Hicks is clear that there are many options available to runners and it just depends on your goals. “Swimming and cycling allow for cardiovascular improvement with reduced stress on the joints. Resistance training builds stronger muscles to support the body when running.”
Here are a few options in order from more to less running-specific:
If you’re injured and unable to perform any weight-bearing exercise, pool running should be your go-to method for maintaining fitness. Of all types of cross training, pool running is the most running-specific. You can replicate just about any type of running workout in the pool, from tempos to intervals to long runs. It’s not terribly exciting, but if you can hang in there with a little monotony, you’ll see benefits when you hit the road again.
It's low impact, and like pool running it provides a perfect opportunity to replicate workouts such as tempos and intervals. Indoor cycling allows greater flexibility during bad weather, while outdoors you can explore a greater area than you could on foot. Cycling can be used to maintain and improve fitness, as well as adding variety to your training. In addition, cycling helps strengthen the quads, outer hips and glutes, which all tend to be weaker in runners.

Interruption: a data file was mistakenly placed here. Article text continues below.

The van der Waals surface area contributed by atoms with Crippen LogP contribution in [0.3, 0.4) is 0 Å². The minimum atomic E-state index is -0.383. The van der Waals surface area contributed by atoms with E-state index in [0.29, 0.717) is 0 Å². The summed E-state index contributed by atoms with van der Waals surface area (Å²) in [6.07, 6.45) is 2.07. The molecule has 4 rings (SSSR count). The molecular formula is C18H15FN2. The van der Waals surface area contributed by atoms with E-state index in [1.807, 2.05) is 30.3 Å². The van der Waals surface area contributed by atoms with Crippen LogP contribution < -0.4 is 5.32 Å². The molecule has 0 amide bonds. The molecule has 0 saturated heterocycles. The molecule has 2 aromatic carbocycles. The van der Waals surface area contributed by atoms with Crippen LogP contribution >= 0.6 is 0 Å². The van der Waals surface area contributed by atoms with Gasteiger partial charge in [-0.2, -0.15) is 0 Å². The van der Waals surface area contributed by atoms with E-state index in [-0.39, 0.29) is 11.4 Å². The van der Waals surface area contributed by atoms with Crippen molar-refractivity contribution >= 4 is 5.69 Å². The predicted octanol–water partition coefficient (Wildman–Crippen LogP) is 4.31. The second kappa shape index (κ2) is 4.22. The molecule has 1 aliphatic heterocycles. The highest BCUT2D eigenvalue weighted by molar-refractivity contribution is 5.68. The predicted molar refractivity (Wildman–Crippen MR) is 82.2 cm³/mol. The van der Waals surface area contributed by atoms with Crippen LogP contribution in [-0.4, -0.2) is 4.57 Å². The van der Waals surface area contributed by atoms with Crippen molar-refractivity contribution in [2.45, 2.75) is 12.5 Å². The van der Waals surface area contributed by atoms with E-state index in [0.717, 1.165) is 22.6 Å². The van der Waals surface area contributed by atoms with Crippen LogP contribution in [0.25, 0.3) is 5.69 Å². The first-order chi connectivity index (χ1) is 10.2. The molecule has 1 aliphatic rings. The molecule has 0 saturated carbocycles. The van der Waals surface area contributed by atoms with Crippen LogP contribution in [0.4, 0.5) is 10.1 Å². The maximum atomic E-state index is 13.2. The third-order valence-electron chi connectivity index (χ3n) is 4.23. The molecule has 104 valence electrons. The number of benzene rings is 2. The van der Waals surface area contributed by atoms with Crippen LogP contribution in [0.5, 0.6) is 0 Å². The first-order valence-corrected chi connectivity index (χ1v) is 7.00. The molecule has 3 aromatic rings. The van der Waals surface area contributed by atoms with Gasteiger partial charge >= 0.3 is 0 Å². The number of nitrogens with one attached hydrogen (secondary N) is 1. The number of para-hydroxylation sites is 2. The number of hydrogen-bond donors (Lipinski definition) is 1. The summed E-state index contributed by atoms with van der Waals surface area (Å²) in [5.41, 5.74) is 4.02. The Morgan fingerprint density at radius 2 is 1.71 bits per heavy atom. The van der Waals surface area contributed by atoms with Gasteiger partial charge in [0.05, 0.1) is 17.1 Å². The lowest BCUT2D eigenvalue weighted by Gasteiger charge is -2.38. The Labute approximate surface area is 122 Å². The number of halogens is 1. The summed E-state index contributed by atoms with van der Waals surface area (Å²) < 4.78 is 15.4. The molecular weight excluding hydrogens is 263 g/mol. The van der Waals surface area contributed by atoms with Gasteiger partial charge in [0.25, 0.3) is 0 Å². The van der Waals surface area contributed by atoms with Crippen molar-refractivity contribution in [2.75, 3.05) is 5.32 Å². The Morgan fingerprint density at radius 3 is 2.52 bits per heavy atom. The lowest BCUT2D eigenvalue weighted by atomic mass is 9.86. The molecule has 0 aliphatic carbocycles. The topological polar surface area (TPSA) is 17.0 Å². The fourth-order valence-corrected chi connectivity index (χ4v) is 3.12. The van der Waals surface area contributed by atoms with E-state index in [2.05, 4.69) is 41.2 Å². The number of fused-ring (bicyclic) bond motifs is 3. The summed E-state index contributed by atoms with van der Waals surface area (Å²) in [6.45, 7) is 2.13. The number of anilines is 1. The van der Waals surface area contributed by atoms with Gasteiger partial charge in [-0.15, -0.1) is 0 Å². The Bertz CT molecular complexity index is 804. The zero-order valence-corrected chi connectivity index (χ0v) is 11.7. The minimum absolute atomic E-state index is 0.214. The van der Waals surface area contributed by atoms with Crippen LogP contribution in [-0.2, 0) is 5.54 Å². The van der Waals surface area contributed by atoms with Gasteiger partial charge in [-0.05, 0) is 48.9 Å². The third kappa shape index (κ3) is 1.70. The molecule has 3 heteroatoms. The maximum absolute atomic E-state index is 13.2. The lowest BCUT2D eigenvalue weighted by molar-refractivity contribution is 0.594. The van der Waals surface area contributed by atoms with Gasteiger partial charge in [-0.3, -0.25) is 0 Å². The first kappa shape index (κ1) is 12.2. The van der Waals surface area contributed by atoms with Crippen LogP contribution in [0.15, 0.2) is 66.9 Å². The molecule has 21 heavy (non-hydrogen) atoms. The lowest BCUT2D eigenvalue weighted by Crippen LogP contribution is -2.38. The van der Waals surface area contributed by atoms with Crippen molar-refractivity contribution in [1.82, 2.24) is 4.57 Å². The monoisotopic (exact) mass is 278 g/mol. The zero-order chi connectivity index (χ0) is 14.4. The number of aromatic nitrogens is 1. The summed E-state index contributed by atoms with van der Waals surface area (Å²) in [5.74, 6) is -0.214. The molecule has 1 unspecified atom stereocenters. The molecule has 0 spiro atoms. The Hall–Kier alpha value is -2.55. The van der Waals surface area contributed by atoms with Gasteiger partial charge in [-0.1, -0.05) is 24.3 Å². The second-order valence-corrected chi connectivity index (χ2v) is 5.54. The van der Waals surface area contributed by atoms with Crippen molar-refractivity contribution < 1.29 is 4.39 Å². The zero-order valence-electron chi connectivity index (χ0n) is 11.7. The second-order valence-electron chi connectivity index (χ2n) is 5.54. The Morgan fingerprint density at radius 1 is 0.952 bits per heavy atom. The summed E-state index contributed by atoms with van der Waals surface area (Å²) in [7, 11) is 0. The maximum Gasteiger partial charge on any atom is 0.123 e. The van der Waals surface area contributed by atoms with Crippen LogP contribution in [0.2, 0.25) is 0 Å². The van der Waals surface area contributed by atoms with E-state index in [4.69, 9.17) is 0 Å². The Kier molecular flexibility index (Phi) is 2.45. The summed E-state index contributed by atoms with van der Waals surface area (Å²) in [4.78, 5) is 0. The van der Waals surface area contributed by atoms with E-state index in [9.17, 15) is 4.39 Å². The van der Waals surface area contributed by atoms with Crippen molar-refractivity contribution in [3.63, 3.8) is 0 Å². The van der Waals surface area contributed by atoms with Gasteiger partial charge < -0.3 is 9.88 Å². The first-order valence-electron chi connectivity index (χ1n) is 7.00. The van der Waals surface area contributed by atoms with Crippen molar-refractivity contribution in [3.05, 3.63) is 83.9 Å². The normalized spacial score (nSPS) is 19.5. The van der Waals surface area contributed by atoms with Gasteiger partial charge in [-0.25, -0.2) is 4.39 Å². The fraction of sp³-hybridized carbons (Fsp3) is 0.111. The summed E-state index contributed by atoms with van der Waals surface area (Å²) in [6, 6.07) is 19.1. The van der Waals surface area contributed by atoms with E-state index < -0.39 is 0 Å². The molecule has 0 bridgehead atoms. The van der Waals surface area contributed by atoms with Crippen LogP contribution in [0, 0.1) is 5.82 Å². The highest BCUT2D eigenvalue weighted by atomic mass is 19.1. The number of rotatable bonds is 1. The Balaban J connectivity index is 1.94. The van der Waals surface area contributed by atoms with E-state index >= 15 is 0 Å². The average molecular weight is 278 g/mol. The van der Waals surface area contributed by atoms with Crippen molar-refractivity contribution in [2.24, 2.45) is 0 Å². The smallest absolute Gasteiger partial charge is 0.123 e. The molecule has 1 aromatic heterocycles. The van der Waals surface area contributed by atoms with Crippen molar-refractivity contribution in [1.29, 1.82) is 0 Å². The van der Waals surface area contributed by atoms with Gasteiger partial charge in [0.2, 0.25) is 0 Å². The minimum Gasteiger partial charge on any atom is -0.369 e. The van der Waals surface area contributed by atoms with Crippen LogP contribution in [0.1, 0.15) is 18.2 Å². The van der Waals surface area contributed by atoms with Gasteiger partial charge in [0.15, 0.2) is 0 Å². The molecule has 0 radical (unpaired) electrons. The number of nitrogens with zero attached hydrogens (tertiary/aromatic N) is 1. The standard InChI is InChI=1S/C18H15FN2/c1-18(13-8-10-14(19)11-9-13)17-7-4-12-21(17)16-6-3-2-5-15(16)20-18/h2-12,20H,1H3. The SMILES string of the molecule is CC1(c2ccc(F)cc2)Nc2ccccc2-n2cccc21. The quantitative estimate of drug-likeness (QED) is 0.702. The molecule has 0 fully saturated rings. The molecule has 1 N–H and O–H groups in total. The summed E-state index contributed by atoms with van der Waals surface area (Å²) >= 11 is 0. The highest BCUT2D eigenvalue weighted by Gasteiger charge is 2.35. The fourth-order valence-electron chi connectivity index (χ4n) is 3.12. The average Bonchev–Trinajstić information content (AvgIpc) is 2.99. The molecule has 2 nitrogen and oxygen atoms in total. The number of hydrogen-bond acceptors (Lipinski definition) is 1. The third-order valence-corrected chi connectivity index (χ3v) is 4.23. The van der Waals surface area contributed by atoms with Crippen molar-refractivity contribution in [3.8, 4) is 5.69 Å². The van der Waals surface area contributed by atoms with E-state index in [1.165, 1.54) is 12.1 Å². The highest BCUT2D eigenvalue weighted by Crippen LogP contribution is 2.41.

Working out on an elliptical closely mimics your running movement with little to no impact on your joints. Make sure to use enough resistance to get your heart rate elevated for an aerobic workout. Like pool running, ellipticals can be a little monotonous. An alternative (if available) is the ElliptiGO bike. They have all the benefits of an elliptical machine while allowing you to break the monotony and get outside.
It's a broad term that encompasses everything from core exercises to bodyweight workouts and lifting heavy at the gym. Whether you are injured or not, strength training should be a part of every runner’s routine. Glutes and hips are a common weak area for runners, which can lead to issues such as IT Band Syndrome. If you’re currently injured, strength training can help you come back stronger and more resilient.